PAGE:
16,005 words in length.
In this collection of short stories, Phil Slattery explores the dark, sometimes violent, sometimes twisted, sometimes touching side of love, the side kept not only from public view, but sometimes from our mates. Set in the modern era, these stories range in setting from forbidden interracial love in the hills of 1970’s Kentucky to a mother’s confession in present-day New Mexico to the callous manipulation of a lover in Texas.
Praise for Stories Contained in “The Scent and Other Stories”:
“This story has a lovely dreamy quality whilst being unsettling too. It lingers on half processed emotional experiences and leaves the reader asking ‘what if’ and ‘if only’ – feelings that are familiar for so many people.”
“You wrote about something we can all relate to – how, out of the blue, the scent of something evokes a memory of something long past; and the emotions we felt at the time! A clever story …”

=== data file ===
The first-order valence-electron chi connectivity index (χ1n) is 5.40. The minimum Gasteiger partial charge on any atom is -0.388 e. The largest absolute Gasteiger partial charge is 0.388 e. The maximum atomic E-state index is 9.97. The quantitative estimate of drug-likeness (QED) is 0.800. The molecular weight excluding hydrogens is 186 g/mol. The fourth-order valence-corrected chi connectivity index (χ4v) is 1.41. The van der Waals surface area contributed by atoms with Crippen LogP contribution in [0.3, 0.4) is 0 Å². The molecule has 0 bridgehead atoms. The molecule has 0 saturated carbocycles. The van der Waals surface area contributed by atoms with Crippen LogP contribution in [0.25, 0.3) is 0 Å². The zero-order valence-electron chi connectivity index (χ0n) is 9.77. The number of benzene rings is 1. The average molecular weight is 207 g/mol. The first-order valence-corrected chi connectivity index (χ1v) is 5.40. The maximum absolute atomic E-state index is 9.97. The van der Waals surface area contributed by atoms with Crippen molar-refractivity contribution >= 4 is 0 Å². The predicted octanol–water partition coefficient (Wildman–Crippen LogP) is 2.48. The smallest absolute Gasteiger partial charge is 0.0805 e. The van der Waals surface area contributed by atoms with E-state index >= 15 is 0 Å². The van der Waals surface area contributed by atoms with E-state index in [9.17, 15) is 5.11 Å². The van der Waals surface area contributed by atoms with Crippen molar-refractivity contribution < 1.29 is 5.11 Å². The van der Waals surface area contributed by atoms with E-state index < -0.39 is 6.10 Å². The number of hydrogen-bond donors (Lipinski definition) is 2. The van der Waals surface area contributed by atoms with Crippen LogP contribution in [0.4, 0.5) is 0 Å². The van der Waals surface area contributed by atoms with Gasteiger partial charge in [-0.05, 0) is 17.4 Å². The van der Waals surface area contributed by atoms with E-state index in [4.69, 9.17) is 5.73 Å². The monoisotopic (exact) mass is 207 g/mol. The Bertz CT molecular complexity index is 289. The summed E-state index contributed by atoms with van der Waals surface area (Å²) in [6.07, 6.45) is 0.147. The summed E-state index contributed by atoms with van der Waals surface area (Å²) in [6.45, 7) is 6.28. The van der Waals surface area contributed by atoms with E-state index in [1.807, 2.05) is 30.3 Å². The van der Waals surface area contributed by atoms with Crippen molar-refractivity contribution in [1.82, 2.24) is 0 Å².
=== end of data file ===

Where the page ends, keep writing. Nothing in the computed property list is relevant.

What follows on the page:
“This descriptive piece about remembrance, the thought of what might have been, is a common sad thread that will resonate with those have experienced the pain of that one love lost. Slattery’s use of scent was exquisite as we feel Quinn’s pain and hope that he finds his peace, at last.”
“Fantastic writing – I held my breath for most of the story. The descriptions of the countryside and the people were beautiful and the tension compelling. This could possibly be the start of a novel or a suite of stories. Thank you very much and good luck with your writing in the future”
“Suspenseful and engaging. The dialogue and descriptions kept pace with the action. Well done.”
“A Good Man”
“Lots of detail examining an old question of how do you judge a person’s life. It left me wondering.”
“Great job capturing the social climate of the sixties. Good choice for how to present the story – deathbed “confession” by the mother. I enjoyed it.”
“The Slightest of Indiscretions”
“Excellent writing brings this poignant story to life and makes the reader work to understand more of what might be. Very many thanks for a satisfying, emotionally intelligent read…”